CROSS-REFERENCE TO RELATED APPLICATION
This application is a Continuation-In-Part of U.S. application Ser. No. 07/229,038 filed 4th August 1988 which is now abandoned.
FIELD OF THE INVENTION
This invention is concerned with a method and apparatus for the sensing of refrigerant temperatures in refrigerator systems and particularly with a method and apparatus for the control of refrigerant loading in refrigerator evaporators.
REVIEW OF THE PRIOR ART
The standard refrigeration compressor-operated system consists of a closed circuit in which cool low-pressure refrigerant vapour from a suction line enters a compressor which compresses it to a hot high pressure vapour, this hot vapour then flowing through a discharge line to a condenser coil or coils where it is cooled below its condensing temperature and becomes liquid. The liquid flows from the condenser through a return line into a liquid receiver, and from the receiver through a liquid line to an indicator and filter/drier, from whence it passes to a thermostatically controlled expansion valve which maintains at an optimum value the flow of the liquid refrigerant into an evaporator coil or coils, in which it evaporates with consequent temperature drop and cooling of the coils and their environment; the resultant vapour passes through the suction line back to the compressor to complete the circuit.
It is essential to control the expansion valve (usually called the TX valve) so as to prevent any liquid refrigerant from reaching the compressor, which would damage it, and this valve control usually consists of a remote temperature sensing fluid-containing bulb connected by a metal capillary tube to a charged diaphragm capsule in the valve. The capsule responds to changes in temperature of the sensing bulb to regulate the flow through the valve. Equivalent electrical sensors have also been developed. The sensor bulb or its equivalent normally is clamped tightly to the suction line at the exit from an outlet manifold into which the evaporator coil or group of coils discharge so as to sense the temperature of the vapour at this point. The temperature characteristic of a vapourizing body of liquid is very standard in that its temperature will remain relatively constant at about the respective vapourizing (saturation) temperature as long as there is some liquid present to vapourize, and then will rise relatively rapidly when all the liquid is gone. To ensure that no liquid escapes from the evaporator the sensor is set for an operating temperature sufficiently higher than the saturation temperature, and the difference between these two temperatures is known as the superheat. As an example, a quite usual range of values for the saturation temperature of such a system is about -7° C. to about 4.5° C. (20° F. to 40° F.), while a quite usual value for the superheat is about 5.5° C. (10° F.), so that the range of control temperatures for such systems will be -1° C. to 10° C. (30° F. to 50° F.).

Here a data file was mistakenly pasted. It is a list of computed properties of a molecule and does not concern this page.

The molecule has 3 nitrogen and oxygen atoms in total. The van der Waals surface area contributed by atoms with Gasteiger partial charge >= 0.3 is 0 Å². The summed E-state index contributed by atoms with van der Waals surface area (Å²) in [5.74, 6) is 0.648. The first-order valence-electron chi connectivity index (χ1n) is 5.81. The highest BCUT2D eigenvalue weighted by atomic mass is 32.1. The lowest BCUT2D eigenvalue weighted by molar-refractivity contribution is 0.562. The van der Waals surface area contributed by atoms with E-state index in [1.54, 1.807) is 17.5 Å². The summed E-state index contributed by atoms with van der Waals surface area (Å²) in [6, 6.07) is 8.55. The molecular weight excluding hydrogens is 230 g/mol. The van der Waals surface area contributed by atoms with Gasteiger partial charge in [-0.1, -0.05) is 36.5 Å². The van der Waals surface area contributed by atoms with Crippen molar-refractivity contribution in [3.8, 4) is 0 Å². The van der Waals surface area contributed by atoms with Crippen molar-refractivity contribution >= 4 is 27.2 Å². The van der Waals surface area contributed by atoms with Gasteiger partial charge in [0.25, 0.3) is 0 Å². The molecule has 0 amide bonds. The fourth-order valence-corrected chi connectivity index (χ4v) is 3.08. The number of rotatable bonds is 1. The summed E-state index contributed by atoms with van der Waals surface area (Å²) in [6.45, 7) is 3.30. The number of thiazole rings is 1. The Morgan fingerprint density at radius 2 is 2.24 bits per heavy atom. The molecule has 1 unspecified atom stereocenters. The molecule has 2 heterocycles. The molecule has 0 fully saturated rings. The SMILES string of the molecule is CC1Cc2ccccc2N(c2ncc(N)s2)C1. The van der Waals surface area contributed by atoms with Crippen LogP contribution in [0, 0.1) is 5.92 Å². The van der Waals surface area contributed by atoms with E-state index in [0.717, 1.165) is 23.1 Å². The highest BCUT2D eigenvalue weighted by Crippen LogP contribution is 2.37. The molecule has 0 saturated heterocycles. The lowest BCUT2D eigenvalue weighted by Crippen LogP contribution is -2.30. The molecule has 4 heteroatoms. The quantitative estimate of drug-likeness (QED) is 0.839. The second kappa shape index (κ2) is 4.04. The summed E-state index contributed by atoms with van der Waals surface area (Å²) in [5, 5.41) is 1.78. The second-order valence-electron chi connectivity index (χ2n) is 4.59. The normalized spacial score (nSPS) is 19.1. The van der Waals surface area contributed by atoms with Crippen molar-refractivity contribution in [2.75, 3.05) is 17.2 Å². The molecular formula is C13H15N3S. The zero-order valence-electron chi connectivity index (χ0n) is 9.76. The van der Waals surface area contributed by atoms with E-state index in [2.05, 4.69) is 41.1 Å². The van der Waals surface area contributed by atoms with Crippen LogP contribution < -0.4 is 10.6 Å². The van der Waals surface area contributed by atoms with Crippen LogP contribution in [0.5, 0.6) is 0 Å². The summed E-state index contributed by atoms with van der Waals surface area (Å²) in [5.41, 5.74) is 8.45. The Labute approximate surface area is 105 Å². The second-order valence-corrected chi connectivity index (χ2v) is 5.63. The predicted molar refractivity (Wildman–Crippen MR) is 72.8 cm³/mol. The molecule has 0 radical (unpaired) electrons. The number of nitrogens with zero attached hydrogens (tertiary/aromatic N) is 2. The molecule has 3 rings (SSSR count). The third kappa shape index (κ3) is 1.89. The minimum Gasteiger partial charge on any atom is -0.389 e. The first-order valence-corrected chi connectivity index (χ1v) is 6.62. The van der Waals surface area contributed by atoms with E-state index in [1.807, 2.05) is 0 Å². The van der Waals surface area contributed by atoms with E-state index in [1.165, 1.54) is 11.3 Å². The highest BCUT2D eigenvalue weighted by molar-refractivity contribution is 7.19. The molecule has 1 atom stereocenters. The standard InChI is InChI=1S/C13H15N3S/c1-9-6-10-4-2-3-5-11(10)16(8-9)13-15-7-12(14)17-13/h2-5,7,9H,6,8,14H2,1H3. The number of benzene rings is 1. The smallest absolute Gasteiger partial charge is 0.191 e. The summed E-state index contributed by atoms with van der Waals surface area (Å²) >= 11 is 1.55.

In theory it should be possible to use a much lower superheat value, say 1° C. (2° F.), but it is found in prior art practice that this has not been sufficient to ensure the complete absence of liquid refrigerant from the evaporator manifold outlet and the higher value is therefore almost universally used. As the superheat value varies around the predetermined amount the TX valve opens and closes, and in theory should be operable to maintain it quite accurately at that value, but in practice there is a time lag between the sensing of the temperature by the sensor and the operation of the TX valve, which also usually cannot respond fast enough, resulting in a fluctuating superheat value necessitating the higher amount, thereby reducing the efficiency of the system. There is therefore a continuing need for a temperature sensor for such systems which can more accurately determine the temperature of the refrigerant vapour in the suction line and thus improve the efficiency.